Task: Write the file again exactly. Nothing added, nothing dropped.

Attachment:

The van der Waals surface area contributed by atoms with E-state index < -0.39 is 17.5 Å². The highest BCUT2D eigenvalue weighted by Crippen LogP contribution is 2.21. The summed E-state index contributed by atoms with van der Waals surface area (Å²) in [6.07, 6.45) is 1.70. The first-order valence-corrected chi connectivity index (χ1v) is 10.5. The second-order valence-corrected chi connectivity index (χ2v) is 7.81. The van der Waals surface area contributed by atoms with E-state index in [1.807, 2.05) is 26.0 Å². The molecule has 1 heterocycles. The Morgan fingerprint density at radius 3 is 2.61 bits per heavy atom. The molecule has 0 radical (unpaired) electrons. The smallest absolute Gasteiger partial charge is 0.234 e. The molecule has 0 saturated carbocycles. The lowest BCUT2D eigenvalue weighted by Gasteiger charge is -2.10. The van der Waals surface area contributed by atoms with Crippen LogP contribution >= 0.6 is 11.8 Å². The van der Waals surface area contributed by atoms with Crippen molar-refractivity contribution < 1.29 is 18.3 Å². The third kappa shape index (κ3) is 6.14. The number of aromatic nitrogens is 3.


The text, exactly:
The van der Waals surface area contributed by atoms with E-state index < -0.39 is 17.5 Å². The highest BCUT2D eigenvalue weighted by Crippen LogP contribution is 2.21. The summed E-state index contributed by atoms with van der Waals surface area (Å²) in [6.07, 6.45) is 1.70. The first-order valence-corrected chi connectivity index (χ1v) is 10.5. The second-order valence-corrected chi connectivity index (χ2v) is 7.81. The van der Waals surface area contributed by atoms with E-state index in [1.807, 2.05) is 26.0 Å². The molecule has 1 heterocycles. The Morgan fingerprint density at radius 3 is 2.61 bits per heavy atom. The molecule has 0 radical (unpaired) electrons. The smallest absolute Gasteiger partial charge is 0.234 e. The molecule has 0 saturated carbocycles. The lowest BCUT2D eigenvalue weighted by Gasteiger charge is -2.10. The van der Waals surface area contributed by atoms with Crippen LogP contribution >= 0.6 is 11.8 Å². The van der Waals surface area contributed by atoms with Crippen molar-refractivity contribution < 1.29 is 18.3 Å². The third kappa shape index (κ3) is 6.14. The number of aromatic nitrogens is 3.